W2C cantilevers crash test reveals unique stability

W2C cantilevers crash test reveals unique stability


It’s well-known that results of Spreading resistance or LAO measurements depend strongly on a quality of tip-sample contact. In most cases its bad state is caused by a damage of tip’s end conductive layer due to its physical or electrical stress. In our opinion there are the two main schemes of possible cover’s crush:

  • Under a high potential difference polarized material of probe’s end attracts strongly to sample’s surface. As the result – conductive cover flows from tip’s apex. 
  • Conductive layer wears off during cantilever’s motion in the contact regime. This process is especially affected by high temperatures at tip-sample contact point due. They arise due to respectively high current that flows through a very small contact area. 
A new conductive W2C cover of Etalon probes should combine low thickness (around 20-30 nm) and high resistivity to all possible negative influences appearing during measurements. To verify our suggestions we have made special “crush” tests with several probes of HA_FM/W2C series (http://www.ntmdt-tips.com/products/view/ha-fm-w2c-1-1).
All the measurements were fulfilled by NT-MDT AFM’s Solver PRO and NTEGRA Prima. We took a piece of HOPG as a sample as it has got very high conductivity and allows to transfer very high current through a tip-sample contact area with our standard bias voltages.

To examine tip’s apex resistivity to high voltage between a sample and a cantilever we carried out series of I(V) curves over the range -10V … +10V. Each curve took 4 seconds so that voltage changed slowly enough.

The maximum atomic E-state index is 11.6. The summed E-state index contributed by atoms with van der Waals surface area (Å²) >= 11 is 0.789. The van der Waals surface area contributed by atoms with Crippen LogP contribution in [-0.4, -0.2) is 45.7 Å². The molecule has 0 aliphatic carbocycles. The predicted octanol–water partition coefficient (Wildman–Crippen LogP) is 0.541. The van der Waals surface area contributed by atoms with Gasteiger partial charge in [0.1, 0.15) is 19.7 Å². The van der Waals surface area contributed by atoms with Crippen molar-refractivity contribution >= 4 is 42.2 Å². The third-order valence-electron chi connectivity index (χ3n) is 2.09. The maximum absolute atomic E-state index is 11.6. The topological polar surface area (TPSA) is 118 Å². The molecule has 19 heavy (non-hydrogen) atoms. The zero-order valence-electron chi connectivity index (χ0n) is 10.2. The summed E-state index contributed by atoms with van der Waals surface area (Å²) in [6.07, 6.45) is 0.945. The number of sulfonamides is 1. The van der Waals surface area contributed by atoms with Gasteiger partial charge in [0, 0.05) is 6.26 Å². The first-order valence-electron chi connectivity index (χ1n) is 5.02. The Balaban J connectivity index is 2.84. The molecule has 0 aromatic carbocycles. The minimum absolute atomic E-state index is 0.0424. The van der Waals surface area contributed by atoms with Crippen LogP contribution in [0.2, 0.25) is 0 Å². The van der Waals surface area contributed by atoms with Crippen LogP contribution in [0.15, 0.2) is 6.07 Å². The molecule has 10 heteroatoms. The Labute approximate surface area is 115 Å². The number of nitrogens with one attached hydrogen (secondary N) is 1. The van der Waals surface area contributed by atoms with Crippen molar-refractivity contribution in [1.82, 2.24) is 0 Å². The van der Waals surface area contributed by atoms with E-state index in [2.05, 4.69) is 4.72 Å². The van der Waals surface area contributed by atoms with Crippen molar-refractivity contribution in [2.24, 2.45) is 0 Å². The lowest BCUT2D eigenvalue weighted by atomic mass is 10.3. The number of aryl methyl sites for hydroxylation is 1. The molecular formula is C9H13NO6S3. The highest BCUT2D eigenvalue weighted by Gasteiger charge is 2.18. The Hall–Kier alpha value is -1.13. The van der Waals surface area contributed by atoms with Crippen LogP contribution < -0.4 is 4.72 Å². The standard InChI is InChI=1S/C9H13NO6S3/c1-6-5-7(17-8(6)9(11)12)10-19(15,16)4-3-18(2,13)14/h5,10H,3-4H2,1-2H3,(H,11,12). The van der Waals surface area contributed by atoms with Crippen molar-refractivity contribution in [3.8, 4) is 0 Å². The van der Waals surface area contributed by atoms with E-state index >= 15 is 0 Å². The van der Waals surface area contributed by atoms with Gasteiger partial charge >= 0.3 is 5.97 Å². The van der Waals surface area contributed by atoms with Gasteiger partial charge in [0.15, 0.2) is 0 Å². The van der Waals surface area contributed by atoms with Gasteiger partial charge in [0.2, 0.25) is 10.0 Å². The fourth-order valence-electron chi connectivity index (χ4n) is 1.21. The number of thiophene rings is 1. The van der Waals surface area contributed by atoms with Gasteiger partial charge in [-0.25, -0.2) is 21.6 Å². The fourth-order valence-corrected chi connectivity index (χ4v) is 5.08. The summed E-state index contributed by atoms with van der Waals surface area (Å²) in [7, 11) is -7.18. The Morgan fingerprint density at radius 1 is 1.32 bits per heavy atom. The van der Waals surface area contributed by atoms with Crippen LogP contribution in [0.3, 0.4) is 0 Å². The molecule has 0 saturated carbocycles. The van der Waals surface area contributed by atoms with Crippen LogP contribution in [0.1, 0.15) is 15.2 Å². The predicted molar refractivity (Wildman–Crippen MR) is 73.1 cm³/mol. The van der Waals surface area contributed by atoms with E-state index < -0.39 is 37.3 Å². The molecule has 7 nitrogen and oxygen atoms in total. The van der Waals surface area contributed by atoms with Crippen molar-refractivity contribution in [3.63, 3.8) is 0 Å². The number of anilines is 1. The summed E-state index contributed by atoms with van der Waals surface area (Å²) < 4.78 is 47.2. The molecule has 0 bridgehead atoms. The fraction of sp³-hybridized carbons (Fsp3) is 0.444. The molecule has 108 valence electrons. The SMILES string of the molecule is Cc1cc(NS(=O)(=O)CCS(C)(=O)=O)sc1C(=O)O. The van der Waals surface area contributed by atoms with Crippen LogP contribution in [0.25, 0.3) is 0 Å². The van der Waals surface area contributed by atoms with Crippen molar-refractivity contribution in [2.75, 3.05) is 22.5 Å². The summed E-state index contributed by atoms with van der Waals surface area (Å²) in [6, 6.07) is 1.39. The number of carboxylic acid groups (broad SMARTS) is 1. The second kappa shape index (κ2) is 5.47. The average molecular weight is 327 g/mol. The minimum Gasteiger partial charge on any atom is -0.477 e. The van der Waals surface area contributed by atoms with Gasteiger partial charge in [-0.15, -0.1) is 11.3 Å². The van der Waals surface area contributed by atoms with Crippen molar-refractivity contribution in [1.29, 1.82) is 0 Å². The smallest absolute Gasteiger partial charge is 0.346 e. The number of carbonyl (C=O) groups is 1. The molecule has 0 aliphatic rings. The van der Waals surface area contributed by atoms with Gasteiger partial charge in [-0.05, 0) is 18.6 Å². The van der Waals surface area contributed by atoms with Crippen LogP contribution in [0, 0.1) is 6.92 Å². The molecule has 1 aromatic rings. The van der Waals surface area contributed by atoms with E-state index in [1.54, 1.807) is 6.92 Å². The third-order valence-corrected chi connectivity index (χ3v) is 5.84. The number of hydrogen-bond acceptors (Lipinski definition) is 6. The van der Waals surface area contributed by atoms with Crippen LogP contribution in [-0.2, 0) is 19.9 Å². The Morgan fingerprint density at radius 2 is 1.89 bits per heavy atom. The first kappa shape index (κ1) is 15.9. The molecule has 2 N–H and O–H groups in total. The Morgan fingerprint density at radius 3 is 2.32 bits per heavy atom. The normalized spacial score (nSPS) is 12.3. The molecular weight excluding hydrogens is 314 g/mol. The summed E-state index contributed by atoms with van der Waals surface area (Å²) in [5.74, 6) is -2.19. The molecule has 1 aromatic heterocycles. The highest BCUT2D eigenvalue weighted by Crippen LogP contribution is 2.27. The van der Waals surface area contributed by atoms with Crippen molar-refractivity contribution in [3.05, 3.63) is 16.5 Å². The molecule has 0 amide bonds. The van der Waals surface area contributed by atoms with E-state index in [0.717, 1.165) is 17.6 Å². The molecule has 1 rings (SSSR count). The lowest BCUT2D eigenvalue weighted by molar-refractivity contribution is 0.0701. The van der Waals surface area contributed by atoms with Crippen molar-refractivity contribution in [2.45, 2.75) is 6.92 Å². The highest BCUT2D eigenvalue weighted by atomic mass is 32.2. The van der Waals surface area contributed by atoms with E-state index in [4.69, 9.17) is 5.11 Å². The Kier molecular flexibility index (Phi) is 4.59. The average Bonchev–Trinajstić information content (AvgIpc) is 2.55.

On the images below you may see the first and the hundredth curves:

As it looks from the images, there was no degradation detected after 100 I(V) curves in the same point.

The similar test was carried out for scanning process in spreading resistance mode. Several scans of 20x20 um size topography with parallel imaging of current distribution were taken. During some of them bias voltage was so high that current detector worked in its saturation regime. That means that real current flowing between a probe and a sample exceeded 10 mkA. Anyway, nor probes’ degradation during that scans, neither during next ones (with softer parameters) was detected. More of all, further scans demonstrated good current contrast that differed from topography. That just approves that current images were correct and a tip was workable. 

Topography (left one) and current (right one) images with an extremely high bias voltage. 


Current image of the same area during the next scan. It has got a similar non-conductive area as on the previous current scan but differs significantly from topography:

Accounting on the results of our measurements, now we may approve that W2C conductive layer forms really strong conductive tip apex, which is wear-resistive and may even work for some time under extremely high voltage or current condition. We don’t recommend anybody to repeat these experiments continuously, stressing the probes. But after that result we may definitely say that W2C line of conductive cantilevers may provide stable and long work in standard measurements’ condition.
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